Dear Old Trainer: I love your columns and I try your training tips on Crash, my 2-year old Lab. I make a little progress now and then, but most of the time Crash wants to play and doesn't pay much attention. You make it sound so easy, but it is never easy when I try it. Any suggestions?
-- Margaret, Modesto
A: Good point, Margaret. One of my failures is making training sound easy. That's because it is easy for me.
I know I will succeed before I ever step in the training pen and the dog knows it, too. I know it as surely as Sun Tzu knew the result of combat in his book, "The Art of War," in which he said "Every battle is won before it is ever fought."
That concept -- you determine the outcome of a challenge before it occurs by the level of preparation you achieve -- confounds many, but applies to every endeavor. So what steps do you take to make training easy for you?
First, become a leader (I am emailing you past columns detailing how to do it). A dog obeys orders from the leader. If he perceives you as the leader, he does what you tell him to do. Convince yourself that you are the leader -- really convince yourself -- and Crash will accept you as the leader.
Even when you are capable of training Crash you still have to summon the will to do it. That's hard for some owners. They love their dogs so much they just can't bring themselves to discipline them.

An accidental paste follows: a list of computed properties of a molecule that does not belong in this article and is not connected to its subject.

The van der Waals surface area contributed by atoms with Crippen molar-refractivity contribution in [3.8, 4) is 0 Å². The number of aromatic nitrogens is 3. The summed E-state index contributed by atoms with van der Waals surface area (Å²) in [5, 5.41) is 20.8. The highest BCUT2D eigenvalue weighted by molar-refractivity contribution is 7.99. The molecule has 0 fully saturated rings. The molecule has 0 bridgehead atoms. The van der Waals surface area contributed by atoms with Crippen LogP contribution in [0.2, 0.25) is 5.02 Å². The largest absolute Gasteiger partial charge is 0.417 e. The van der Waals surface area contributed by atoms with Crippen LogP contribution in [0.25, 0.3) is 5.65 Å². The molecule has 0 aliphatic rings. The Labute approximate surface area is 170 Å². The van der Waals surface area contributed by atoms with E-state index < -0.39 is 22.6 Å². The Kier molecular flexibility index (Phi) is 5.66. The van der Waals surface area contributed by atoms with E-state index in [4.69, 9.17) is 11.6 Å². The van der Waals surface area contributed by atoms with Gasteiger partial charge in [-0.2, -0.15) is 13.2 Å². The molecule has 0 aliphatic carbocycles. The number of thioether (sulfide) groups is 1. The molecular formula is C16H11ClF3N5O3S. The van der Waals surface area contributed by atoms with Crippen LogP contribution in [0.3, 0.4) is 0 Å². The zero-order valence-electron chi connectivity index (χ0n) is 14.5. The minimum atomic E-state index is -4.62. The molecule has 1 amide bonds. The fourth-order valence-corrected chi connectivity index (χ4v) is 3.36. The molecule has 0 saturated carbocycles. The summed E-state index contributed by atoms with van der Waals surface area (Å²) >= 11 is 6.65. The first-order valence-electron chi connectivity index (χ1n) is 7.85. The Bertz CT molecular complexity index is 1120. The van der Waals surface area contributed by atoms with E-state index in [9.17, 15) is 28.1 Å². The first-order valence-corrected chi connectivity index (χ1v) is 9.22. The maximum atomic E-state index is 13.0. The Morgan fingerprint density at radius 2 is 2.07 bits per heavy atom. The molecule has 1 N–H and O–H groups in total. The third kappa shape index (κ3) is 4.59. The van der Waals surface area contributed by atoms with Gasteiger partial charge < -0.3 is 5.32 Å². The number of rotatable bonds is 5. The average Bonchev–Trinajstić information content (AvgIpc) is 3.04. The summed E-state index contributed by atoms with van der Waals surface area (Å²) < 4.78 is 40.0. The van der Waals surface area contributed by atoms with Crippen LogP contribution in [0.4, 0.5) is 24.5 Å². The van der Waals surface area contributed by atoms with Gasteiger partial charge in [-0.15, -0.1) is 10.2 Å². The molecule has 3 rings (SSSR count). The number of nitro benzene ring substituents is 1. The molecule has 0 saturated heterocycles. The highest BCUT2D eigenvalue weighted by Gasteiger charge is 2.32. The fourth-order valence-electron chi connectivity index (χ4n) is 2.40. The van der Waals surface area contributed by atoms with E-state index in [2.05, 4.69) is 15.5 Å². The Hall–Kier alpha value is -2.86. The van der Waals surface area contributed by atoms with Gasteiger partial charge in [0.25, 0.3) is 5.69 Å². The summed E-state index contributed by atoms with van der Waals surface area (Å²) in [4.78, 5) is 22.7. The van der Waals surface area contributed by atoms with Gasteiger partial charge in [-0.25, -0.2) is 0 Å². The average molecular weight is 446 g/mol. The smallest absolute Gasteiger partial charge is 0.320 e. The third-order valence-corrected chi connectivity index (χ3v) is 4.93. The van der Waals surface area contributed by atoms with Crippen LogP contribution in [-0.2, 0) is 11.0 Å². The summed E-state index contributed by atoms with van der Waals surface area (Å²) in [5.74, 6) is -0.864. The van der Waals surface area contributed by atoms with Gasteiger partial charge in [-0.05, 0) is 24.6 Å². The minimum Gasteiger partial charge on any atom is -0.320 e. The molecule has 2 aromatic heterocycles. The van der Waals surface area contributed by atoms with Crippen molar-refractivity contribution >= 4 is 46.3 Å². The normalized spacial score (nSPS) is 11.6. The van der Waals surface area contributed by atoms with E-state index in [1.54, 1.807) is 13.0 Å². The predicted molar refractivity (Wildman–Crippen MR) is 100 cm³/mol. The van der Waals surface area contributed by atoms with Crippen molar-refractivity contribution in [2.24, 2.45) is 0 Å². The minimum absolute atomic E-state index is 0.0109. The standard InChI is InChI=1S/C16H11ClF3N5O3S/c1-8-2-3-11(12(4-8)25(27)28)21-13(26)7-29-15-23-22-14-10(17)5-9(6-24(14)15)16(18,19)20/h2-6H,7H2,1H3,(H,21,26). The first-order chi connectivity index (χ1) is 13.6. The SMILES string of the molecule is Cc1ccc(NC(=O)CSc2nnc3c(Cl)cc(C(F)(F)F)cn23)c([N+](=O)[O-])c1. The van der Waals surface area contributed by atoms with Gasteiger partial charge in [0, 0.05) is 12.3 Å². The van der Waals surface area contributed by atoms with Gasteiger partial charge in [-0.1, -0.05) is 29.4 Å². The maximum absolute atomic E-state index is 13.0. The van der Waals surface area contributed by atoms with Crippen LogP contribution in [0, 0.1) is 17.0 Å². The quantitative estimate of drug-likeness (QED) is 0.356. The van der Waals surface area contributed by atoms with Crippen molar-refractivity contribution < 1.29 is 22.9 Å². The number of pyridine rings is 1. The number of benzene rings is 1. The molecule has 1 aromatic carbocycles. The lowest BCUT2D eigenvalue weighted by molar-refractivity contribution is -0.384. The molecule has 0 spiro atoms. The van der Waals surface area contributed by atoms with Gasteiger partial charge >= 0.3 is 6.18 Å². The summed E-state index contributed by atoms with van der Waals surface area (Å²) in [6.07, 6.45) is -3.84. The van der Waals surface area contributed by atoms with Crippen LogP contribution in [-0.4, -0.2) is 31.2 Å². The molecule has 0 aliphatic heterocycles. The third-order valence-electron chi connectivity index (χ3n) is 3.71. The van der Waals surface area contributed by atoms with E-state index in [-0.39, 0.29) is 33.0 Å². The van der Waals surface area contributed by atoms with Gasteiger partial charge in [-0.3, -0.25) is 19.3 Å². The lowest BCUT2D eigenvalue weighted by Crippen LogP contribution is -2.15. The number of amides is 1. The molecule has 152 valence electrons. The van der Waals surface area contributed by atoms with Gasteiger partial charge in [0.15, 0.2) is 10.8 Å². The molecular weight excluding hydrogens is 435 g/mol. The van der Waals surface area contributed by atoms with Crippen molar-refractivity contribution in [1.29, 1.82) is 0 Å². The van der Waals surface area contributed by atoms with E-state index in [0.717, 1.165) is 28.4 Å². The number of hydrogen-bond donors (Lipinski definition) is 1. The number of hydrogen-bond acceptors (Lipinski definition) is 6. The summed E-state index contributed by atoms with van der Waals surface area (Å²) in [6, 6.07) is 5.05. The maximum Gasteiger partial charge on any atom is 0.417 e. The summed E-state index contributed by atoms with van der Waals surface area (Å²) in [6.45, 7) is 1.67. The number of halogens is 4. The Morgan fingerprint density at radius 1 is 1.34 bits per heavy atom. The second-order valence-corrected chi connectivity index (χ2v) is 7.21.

You are doing a better job than you think. Young male labs are difficult to train. They are smart but so happy and carefree they even enjoy a reprimand if it means they are getting attention. That's a problem for any trainer.
So work on being the leader and keep training Crash.
There is a scene in "Body Heat" when a jailed William Hurt recalls that Kathleen Turner was "relentless." That's what you have to become. Be relentless in your training and you will see positive results.
The outcome is already determined.
Dear Old Trainer: Winters are cold here. Do I need to feed my two big Husky/Samoyed mixed breeds more to make up for it? How do you adjust feeding to reflect the seasons?
-- Nina, Aspen, Colo.
A: Take extra care in the winter. Dogs spending time in the cold need more calories to regulate their body temperature, but not enough to give them a layer of fat. Check their ribs every few days. You should be able to feel the ribs but not see them. Cut back if they start to gain weight.
Check their coats as well. I added a tablespoon of olive oil to the daily ration of my dogs a month ago because their coats had lost some of the luster. The coats were shiny again in 10 days.
Water is as important in the winter as the summer, so make sure they have access to water at all times.
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